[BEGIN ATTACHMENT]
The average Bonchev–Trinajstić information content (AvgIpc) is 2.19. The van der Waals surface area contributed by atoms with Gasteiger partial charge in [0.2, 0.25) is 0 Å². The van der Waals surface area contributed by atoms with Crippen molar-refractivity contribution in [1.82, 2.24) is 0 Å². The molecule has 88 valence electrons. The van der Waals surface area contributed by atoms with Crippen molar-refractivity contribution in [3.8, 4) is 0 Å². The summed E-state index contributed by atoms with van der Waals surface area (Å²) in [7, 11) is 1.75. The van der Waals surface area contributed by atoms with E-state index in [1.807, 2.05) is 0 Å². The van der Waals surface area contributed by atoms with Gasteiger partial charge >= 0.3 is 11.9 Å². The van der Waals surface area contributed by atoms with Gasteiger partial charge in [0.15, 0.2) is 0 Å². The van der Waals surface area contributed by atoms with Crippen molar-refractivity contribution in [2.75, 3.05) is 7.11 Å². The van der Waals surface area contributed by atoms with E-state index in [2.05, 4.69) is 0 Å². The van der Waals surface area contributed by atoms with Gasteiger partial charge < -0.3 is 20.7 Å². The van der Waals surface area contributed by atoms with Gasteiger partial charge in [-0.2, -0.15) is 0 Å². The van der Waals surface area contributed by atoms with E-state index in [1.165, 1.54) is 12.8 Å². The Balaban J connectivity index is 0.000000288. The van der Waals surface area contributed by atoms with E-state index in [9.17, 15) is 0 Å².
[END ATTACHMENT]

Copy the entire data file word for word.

The average Bonchev–Trinajstić information content (AvgIpc) is 2.19. The van der Waals surface area contributed by atoms with Gasteiger partial charge in [0.2, 0.25) is 0 Å². The van der Waals surface area contributed by atoms with Crippen molar-refractivity contribution in [1.82, 2.24) is 0 Å². The molecule has 88 valence electrons. The van der Waals surface area contributed by atoms with Crippen molar-refractivity contribution in [3.8, 4) is 0 Å². The summed E-state index contributed by atoms with van der Waals surface area (Å²) in [7, 11) is 1.75. The van der Waals surface area contributed by atoms with E-state index in [1.807, 2.05) is 0 Å². The van der Waals surface area contributed by atoms with Gasteiger partial charge >= 0.3 is 11.9 Å². The van der Waals surface area contributed by atoms with Gasteiger partial charge in [0.15, 0.2) is 0 Å². The van der Waals surface area contributed by atoms with Crippen molar-refractivity contribution in [2.75, 3.05) is 7.11 Å². The van der Waals surface area contributed by atoms with E-state index in [2.05, 4.69) is 0 Å². The van der Waals surface area contributed by atoms with Gasteiger partial charge < -0.3 is 20.7 Å². The van der Waals surface area contributed by atoms with Gasteiger partial charge in [-0.2, -0.15) is 0 Å². The van der Waals surface area contributed by atoms with E-state index in [1.165, 1.54) is 12.8 Å². The Balaban J connectivity index is 0.000000288. The van der Waals surface area contributed by atoms with E-state index in [9.17, 15) is 0 Å².